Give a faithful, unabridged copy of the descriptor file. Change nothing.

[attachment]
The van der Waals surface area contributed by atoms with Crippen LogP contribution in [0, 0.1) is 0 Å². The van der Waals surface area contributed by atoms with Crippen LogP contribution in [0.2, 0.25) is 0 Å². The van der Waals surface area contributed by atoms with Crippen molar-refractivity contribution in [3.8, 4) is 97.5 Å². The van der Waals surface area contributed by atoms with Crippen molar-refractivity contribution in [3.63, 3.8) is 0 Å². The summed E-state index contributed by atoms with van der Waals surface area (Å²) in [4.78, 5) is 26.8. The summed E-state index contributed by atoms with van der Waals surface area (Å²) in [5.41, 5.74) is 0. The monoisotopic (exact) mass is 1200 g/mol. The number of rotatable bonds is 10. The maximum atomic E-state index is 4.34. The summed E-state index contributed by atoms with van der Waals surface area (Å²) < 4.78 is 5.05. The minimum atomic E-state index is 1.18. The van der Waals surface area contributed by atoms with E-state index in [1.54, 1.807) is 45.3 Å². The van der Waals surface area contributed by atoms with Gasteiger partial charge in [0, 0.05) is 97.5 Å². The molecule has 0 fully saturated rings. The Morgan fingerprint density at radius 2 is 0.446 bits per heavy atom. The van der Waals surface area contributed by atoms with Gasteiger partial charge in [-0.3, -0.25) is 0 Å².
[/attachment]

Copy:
The van der Waals surface area contributed by atoms with Crippen LogP contribution in [0, 0.1) is 0 Å². The van der Waals surface area contributed by atoms with Crippen LogP contribution in [0.2, 0.25) is 0 Å². The van der Waals surface area contributed by atoms with Crippen molar-refractivity contribution in [3.8, 4) is 97.5 Å². The van der Waals surface area contributed by atoms with Crippen molar-refractivity contribution in [3.63, 3.8) is 0 Å². The summed E-state index contributed by atoms with van der Waals surface area (Å²) in [4.78, 5) is 26.8. The summed E-state index contributed by atoms with van der Waals surface area (Å²) in [5.41, 5.74) is 0. The monoisotopic (exact) mass is 1200 g/mol. The number of rotatable bonds is 10. The maximum atomic E-state index is 4.34. The summed E-state index contributed by atoms with van der Waals surface area (Å²) < 4.78 is 5.05. The minimum atomic E-state index is 1.18. The van der Waals surface area contributed by atoms with E-state index in [1.54, 1.807) is 45.3 Å². The van der Waals surface area contributed by atoms with Gasteiger partial charge in [0, 0.05) is 97.5 Å². The molecule has 0 fully saturated rings. The Morgan fingerprint density at radius 2 is 0.446 bits per heavy atom. The van der Waals surface area contributed by atoms with Gasteiger partial charge in [-0.3, -0.25) is 0 Å².